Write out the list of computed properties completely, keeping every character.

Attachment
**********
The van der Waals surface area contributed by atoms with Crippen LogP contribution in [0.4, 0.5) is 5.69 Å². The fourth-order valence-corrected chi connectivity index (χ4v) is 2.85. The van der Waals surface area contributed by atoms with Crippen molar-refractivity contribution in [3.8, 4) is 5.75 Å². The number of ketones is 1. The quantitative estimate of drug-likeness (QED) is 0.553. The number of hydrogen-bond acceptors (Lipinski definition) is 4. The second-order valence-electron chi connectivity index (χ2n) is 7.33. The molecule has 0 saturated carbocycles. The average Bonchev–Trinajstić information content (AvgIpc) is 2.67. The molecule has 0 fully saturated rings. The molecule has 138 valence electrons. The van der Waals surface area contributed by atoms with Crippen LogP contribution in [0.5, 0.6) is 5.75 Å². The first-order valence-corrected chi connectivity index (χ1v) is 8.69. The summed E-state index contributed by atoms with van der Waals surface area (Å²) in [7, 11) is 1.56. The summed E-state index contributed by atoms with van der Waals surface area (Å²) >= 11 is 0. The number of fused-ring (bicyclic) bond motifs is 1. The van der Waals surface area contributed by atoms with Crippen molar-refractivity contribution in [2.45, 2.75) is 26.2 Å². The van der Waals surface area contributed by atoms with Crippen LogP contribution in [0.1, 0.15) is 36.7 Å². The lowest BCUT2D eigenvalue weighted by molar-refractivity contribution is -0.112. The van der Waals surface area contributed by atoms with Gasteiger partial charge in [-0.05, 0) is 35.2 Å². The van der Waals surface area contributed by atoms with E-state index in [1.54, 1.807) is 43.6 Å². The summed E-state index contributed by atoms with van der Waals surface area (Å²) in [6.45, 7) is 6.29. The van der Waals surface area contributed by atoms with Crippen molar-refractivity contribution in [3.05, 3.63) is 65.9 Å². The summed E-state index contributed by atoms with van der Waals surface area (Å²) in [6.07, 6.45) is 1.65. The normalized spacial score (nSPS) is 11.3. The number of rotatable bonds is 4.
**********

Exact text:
The van der Waals surface area contributed by atoms with Crippen LogP contribution in [0.4, 0.5) is 5.69 Å². The fourth-order valence-corrected chi connectivity index (χ4v) is 2.85. The van der Waals surface area contributed by atoms with Crippen molar-refractivity contribution in [3.8, 4) is 5.75 Å². The number of ketones is 1. The quantitative estimate of drug-likeness (QED) is 0.553. The number of hydrogen-bond acceptors (Lipinski definition) is 4. The second-order valence-electron chi connectivity index (χ2n) is 7.33. The molecule has 0 saturated carbocycles. The average Bonchev–Trinajstić information content (AvgIpc) is 2.67. The molecule has 0 fully saturated rings. The molecule has 138 valence electrons. The van der Waals surface area contributed by atoms with Crippen LogP contribution in [0.5, 0.6) is 5.75 Å². The first-order valence-corrected chi connectivity index (χ1v) is 8.69. The summed E-state index contributed by atoms with van der Waals surface area (Å²) in [7, 11) is 1.56. The summed E-state index contributed by atoms with van der Waals surface area (Å²) >= 11 is 0. The number of fused-ring (bicyclic) bond motifs is 1. The van der Waals surface area contributed by atoms with Crippen molar-refractivity contribution in [2.45, 2.75) is 26.2 Å². The van der Waals surface area contributed by atoms with Crippen LogP contribution in [0.1, 0.15) is 36.7 Å². The lowest BCUT2D eigenvalue weighted by molar-refractivity contribution is -0.112. The van der Waals surface area contributed by atoms with Gasteiger partial charge in [-0.05, 0) is 35.2 Å². The van der Waals surface area contributed by atoms with E-state index in [1.54, 1.807) is 43.6 Å². The summed E-state index contributed by atoms with van der Waals surface area (Å²) in [6.45, 7) is 6.29. The van der Waals surface area contributed by atoms with Crippen molar-refractivity contribution in [3.05, 3.63) is 65.9 Å². The summed E-state index contributed by atoms with van der Waals surface area (Å²) in [6.07, 6.45) is 1.65. The normalized spacial score (nSPS) is 11.3. The number of rotatable bonds is 4.